Once every four years the top winter sports athletes get their chance to shine and compete against the rest of the world in the Winter Olympic Games. It’s no surprise though that Texas, a state that closes down schools at just the thought of ice, isn’t a big competitor in the Arctic athletics. That being said, North Texas has quite a few athletes in Sochi this year and the state has jumped on the winter sports bandwagon (band-sled?) in support. So I’ve taken it upon myself to showcase some of the DFW area’s winter sports in hopes of finding the next great Texas Olympians. Or just teaching my Southern brethren how some of these sports work. Either, or.
I’ve partnered with my old friend Daniel Meyer, a former McKinney High ice hockey player who has coached across the country with the Northern Edge Elite Hockey School. We’ll take a look at three of the Winter Olympic Games biggest competitions: curling, ice hockey and figure skating. We both may have grown up playing hockey, but being back on the ice was a bit different this time around as we had out first lesson in curling as you can see in the accompanying video below.
I spent my formative years on the ice and winter sports have always been a huge interest of mine, but curling was far from what I expected. Both Meyer and I met with the Dallas-Fort Worth Curling Club last week where we got to test our skills on the ice, sans skates. Steve Walton of the DFW Curling Club, showed us the ropes, didn’t laugh (too much) when we fell and explained how much more depth there was to curling than “ice bowling.”
Let me start off by saying that while I’m not at my peak physical condition anymore, I hardly expected this to be any strain. Even decked out in curling’s craziest American flag pants, the constant test of flexibility was something I wasn’t exactly used to and my balance was less than stellar. Needless to say, I probably should have stretched out a bit more before slipping and sliding on the ice. Speaking of slipping, the entire stone-throwing process is no easy accomplishment, even for someone who played hockey for 15 years. The minute I stepped on the Teflon sliders (flip flops for gliding on the ice better) I was rolling around on my behind more than I care to admit. Let’s just say my stars and stripes were big and bright, deep in the heart of Texas.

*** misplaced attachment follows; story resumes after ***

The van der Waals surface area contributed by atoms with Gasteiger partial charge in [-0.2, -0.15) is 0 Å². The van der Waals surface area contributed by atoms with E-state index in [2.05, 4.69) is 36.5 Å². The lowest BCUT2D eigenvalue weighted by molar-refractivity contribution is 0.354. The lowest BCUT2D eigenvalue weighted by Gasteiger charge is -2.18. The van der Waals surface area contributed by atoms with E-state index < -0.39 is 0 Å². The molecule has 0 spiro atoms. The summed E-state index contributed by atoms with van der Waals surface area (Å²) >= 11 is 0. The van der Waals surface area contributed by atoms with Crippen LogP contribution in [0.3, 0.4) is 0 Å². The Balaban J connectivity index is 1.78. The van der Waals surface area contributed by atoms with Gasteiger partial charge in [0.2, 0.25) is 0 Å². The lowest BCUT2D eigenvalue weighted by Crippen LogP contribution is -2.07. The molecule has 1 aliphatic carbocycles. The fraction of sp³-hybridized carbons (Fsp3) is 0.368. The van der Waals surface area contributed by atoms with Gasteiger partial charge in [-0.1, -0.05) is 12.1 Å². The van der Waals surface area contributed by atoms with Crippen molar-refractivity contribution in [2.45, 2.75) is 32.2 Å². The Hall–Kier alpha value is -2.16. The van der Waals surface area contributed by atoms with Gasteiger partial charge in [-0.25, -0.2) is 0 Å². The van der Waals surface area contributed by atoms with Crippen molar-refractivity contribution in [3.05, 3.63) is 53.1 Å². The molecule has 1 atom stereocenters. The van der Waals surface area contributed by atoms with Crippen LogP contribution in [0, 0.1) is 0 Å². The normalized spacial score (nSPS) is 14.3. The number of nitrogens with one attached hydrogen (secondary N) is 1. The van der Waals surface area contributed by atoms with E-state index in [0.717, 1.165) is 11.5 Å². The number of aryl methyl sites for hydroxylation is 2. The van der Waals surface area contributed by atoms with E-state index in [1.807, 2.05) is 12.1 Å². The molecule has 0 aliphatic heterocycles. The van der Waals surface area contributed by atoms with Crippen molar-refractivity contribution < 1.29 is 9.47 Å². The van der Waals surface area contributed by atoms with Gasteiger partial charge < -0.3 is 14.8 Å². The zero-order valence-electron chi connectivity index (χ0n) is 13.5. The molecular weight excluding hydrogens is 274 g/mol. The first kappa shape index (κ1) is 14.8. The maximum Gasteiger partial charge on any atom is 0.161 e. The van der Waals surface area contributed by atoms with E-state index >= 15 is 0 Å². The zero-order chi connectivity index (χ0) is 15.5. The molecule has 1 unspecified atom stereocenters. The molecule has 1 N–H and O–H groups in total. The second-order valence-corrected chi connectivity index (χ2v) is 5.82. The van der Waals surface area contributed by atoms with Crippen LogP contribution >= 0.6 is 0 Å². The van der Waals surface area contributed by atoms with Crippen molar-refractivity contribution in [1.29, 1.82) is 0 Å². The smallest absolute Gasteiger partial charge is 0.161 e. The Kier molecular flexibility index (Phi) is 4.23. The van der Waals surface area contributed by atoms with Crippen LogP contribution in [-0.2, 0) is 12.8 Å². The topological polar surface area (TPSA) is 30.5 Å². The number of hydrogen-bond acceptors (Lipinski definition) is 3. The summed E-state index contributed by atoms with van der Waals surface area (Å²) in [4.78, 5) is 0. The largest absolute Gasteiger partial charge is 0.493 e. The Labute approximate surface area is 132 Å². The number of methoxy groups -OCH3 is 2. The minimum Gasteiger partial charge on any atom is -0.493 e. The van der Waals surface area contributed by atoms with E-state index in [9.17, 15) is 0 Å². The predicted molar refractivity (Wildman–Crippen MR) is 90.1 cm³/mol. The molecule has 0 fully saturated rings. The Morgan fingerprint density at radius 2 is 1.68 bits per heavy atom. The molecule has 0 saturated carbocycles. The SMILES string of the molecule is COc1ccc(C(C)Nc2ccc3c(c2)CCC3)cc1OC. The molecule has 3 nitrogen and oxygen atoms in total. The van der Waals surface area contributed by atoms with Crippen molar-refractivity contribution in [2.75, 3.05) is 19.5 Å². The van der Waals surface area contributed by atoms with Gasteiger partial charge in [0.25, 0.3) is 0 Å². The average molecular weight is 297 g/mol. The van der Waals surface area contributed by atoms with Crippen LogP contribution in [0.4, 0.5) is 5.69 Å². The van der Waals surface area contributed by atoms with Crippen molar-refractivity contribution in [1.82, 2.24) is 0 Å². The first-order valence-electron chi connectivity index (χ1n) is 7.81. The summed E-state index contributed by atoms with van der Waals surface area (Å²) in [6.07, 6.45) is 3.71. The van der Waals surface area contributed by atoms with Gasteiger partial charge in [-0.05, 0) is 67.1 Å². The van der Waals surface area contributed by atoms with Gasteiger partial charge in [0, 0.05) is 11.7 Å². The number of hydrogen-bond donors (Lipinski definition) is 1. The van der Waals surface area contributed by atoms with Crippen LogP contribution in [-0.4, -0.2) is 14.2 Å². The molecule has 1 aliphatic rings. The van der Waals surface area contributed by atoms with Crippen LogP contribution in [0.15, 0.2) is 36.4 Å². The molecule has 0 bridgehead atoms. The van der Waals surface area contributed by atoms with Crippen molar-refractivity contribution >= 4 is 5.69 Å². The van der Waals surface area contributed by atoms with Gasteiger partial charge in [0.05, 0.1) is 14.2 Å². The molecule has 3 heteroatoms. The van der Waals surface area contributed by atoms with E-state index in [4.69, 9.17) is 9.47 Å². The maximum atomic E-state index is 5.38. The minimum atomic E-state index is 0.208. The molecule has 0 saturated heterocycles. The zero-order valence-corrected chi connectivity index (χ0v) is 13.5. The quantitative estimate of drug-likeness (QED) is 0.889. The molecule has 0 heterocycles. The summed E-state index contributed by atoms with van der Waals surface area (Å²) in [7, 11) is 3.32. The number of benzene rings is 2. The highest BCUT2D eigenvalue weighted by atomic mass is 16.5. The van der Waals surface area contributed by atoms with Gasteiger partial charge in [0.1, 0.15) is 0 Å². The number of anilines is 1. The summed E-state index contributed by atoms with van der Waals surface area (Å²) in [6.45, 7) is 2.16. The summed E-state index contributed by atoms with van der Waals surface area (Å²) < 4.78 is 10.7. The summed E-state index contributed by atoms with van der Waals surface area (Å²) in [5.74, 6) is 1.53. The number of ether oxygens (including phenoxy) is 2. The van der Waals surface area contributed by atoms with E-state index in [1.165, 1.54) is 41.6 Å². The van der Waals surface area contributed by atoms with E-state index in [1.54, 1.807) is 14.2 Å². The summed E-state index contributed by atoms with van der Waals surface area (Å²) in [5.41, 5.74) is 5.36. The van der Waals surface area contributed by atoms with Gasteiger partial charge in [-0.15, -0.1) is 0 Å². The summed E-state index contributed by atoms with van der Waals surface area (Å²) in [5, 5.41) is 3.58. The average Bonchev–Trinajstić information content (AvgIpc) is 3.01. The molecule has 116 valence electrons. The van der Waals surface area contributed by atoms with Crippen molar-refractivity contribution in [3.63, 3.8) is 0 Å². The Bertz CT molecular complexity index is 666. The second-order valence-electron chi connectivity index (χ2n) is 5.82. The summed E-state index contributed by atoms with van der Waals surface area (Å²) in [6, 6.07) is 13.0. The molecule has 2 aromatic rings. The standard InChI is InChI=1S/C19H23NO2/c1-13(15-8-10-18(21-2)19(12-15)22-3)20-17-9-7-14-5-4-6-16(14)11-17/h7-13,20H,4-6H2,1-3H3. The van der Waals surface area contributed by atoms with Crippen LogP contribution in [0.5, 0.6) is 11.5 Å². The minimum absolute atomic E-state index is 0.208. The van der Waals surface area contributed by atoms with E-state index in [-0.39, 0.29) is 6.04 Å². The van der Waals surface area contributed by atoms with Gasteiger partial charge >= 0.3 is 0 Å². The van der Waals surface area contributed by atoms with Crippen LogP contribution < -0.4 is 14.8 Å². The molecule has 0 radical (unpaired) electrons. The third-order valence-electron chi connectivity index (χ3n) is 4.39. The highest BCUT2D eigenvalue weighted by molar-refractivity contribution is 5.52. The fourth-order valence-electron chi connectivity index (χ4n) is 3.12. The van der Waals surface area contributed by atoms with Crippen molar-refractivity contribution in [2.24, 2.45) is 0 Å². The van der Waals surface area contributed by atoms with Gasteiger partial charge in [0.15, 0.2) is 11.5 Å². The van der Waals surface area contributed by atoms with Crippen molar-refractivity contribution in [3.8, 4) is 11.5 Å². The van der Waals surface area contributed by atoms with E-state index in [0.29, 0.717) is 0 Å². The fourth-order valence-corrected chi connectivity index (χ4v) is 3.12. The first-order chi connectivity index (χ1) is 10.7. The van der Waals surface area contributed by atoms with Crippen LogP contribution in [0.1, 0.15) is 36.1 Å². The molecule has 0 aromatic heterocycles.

The game, while relatable to shuffleboard, also integrated much more planning and strategy than I had expected. While I mostly just tried my hand a blind luck, trying to plan out where my stone would go and actually get it there were two very different things. Stones didn’t always (AKA never) curled the way I wanted, if by chance they even made it far enough. One of the biggest things I drew from the lesson though is that the sweeping you see doesn’t slow the stone down like I had thought. It actually makes it go further. And that sweeping? Man, just do that for 30 minutes a day and you’ll break down doors like Johnny Quinn in no time. Running on ice, sweeping madly and trying not to hit the stone was a much harder workout than I’ve had in a while.
All in all it was a lot of fun. I doubt I’m going pro anytime soon, but I wouldn’t count me out of the curling game just yet. The DFW Curling Club and Steve Walton were very gracious hosts and definitely patient in our endeavors. At least mine; Meyer picked it up pretty quick. I would highly suggest everyone try curling at least once. The Curling Club is giving open house clinics over the next month for just $25. That gives you off-ice training, an hour on ice and a totally cool (pun intended) experience that most Texans don’t have the chance to get. Check out their website and sign up soon, because these clinics fill up fast.
The Winter Olympic Games is in its final week, but be sure to check out our next adventure in the days to come. Meyer and I will be heading back to our roots and focusing on ice hockey in our next segment. While I doubt getting back on skates will be as difficult as curling was, we’ll be going up against some real pros and will definitely have our work cut out for us.